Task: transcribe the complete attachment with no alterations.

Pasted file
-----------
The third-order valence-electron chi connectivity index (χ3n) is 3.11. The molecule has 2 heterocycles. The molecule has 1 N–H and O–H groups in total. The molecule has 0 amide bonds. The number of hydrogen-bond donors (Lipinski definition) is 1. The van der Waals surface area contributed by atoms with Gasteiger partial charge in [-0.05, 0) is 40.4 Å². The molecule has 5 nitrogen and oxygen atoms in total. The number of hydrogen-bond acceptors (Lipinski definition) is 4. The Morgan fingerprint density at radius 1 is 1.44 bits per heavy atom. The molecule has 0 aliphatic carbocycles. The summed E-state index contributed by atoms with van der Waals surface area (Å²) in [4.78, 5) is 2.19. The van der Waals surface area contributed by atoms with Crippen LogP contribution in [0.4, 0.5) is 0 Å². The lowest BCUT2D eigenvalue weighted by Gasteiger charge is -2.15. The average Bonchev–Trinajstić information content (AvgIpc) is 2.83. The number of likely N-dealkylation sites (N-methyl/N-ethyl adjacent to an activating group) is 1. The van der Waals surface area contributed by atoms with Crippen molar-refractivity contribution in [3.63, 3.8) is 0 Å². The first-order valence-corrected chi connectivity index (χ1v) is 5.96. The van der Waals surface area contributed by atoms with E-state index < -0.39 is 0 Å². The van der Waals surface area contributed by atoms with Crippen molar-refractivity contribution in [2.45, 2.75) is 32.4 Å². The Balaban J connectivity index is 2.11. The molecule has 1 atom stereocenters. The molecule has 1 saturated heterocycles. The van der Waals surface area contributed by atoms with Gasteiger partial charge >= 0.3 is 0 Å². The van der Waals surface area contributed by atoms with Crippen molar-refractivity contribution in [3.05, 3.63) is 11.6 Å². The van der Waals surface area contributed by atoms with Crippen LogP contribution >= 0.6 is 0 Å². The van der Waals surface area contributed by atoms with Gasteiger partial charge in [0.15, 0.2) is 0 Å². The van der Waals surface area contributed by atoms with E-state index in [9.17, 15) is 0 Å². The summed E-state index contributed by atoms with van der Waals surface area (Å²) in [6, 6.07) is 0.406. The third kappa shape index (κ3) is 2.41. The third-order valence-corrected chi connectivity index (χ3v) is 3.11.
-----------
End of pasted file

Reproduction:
The third-order valence-electron chi connectivity index (χ3n) is 3.11. The molecule has 2 heterocycles. The molecule has 1 N–H and O–H groups in total. The molecule has 0 amide bonds. The number of hydrogen-bond donors (Lipinski definition) is 1. The van der Waals surface area contributed by atoms with Gasteiger partial charge in [-0.05, 0) is 40.4 Å². The molecule has 5 nitrogen and oxygen atoms in total. The number of hydrogen-bond acceptors (Lipinski definition) is 4. The Morgan fingerprint density at radius 1 is 1.44 bits per heavy atom. The molecule has 0 aliphatic carbocycles. The summed E-state index contributed by atoms with van der Waals surface area (Å²) in [4.78, 5) is 2.19. The van der Waals surface area contributed by atoms with Crippen LogP contribution in [0.4, 0.5) is 0 Å². The lowest BCUT2D eigenvalue weighted by Gasteiger charge is -2.15. The average Bonchev–Trinajstić information content (AvgIpc) is 2.83. The number of likely N-dealkylation sites (N-methyl/N-ethyl adjacent to an activating group) is 1. The van der Waals surface area contributed by atoms with Crippen molar-refractivity contribution in [3.63, 3.8) is 0 Å². The first-order valence-corrected chi connectivity index (χ1v) is 5.96. The van der Waals surface area contributed by atoms with E-state index < -0.39 is 0 Å². The van der Waals surface area contributed by atoms with Crippen molar-refractivity contribution in [2.45, 2.75) is 32.4 Å². The Balaban J connectivity index is 2.11. The molecule has 1 atom stereocenters. The molecule has 1 saturated heterocycles. The van der Waals surface area contributed by atoms with Gasteiger partial charge >= 0.3 is 0 Å². The van der Waals surface area contributed by atoms with Crippen molar-refractivity contribution in [3.05, 3.63) is 11.6 Å². The van der Waals surface area contributed by atoms with Crippen LogP contribution >= 0.6 is 0 Å². The van der Waals surface area contributed by atoms with Gasteiger partial charge in [0.15, 0.2) is 0 Å². The van der Waals surface area contributed by atoms with E-state index in [9.17, 15) is 0 Å². The summed E-state index contributed by atoms with van der Waals surface area (Å²) in [6, 6.07) is 0.406. The third kappa shape index (κ3) is 2.41. The third-order valence-corrected chi connectivity index (χ3v) is 3.11.